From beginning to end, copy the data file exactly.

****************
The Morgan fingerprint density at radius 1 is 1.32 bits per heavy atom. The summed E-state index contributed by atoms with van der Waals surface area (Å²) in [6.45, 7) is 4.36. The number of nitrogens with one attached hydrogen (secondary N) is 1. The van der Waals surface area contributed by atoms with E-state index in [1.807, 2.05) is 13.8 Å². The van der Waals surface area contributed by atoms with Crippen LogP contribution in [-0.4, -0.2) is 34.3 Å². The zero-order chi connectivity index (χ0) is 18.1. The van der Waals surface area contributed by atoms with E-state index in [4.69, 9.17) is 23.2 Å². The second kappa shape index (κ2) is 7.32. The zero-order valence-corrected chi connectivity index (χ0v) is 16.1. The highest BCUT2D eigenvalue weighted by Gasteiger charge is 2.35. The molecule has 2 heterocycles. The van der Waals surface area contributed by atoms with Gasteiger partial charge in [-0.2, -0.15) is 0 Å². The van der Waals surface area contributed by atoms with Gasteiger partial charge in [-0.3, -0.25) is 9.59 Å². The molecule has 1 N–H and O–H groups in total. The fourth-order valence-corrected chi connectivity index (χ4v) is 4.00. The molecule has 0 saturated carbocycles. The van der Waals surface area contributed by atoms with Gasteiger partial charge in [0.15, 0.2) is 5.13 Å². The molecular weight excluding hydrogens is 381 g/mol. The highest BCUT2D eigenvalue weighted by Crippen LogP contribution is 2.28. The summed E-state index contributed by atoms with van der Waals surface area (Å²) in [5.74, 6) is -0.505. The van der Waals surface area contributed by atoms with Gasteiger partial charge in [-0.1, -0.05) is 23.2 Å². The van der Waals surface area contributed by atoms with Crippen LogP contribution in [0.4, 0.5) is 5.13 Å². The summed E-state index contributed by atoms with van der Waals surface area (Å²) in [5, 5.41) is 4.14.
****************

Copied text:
The Morgan fingerprint density at radius 1 is 1.32 bits per heavy atom. The summed E-state index contributed by atoms with van der Waals surface area (Å²) in [6.45, 7) is 4.36. The number of nitrogens with one attached hydrogen (secondary N) is 1. The van der Waals surface area contributed by atoms with E-state index in [1.807, 2.05) is 13.8 Å². The van der Waals surface area contributed by atoms with Crippen LogP contribution in [-0.4, -0.2) is 34.3 Å². The zero-order chi connectivity index (χ0) is 18.1. The van der Waals surface area contributed by atoms with E-state index in [4.69, 9.17) is 23.2 Å². The second kappa shape index (κ2) is 7.32. The zero-order valence-corrected chi connectivity index (χ0v) is 16.1. The highest BCUT2D eigenvalue weighted by Gasteiger charge is 2.35. The molecule has 2 heterocycles. The van der Waals surface area contributed by atoms with Gasteiger partial charge in [-0.2, -0.15) is 0 Å². The van der Waals surface area contributed by atoms with Gasteiger partial charge in [-0.3, -0.25) is 9.59 Å². The molecule has 1 N–H and O–H groups in total. The fourth-order valence-corrected chi connectivity index (χ4v) is 4.00. The molecule has 0 saturated carbocycles. The van der Waals surface area contributed by atoms with Gasteiger partial charge in [0.15, 0.2) is 5.13 Å². The molecular weight excluding hydrogens is 381 g/mol. The highest BCUT2D eigenvalue weighted by Crippen LogP contribution is 2.28. The summed E-state index contributed by atoms with van der Waals surface area (Å²) in [5.74, 6) is -0.505. The van der Waals surface area contributed by atoms with Gasteiger partial charge in [-0.1, -0.05) is 23.2 Å². The van der Waals surface area contributed by atoms with Crippen LogP contribution in [0.4, 0.5) is 5.13 Å². The summed E-state index contributed by atoms with van der Waals surface area (Å²) in [5, 5.41) is 4.14.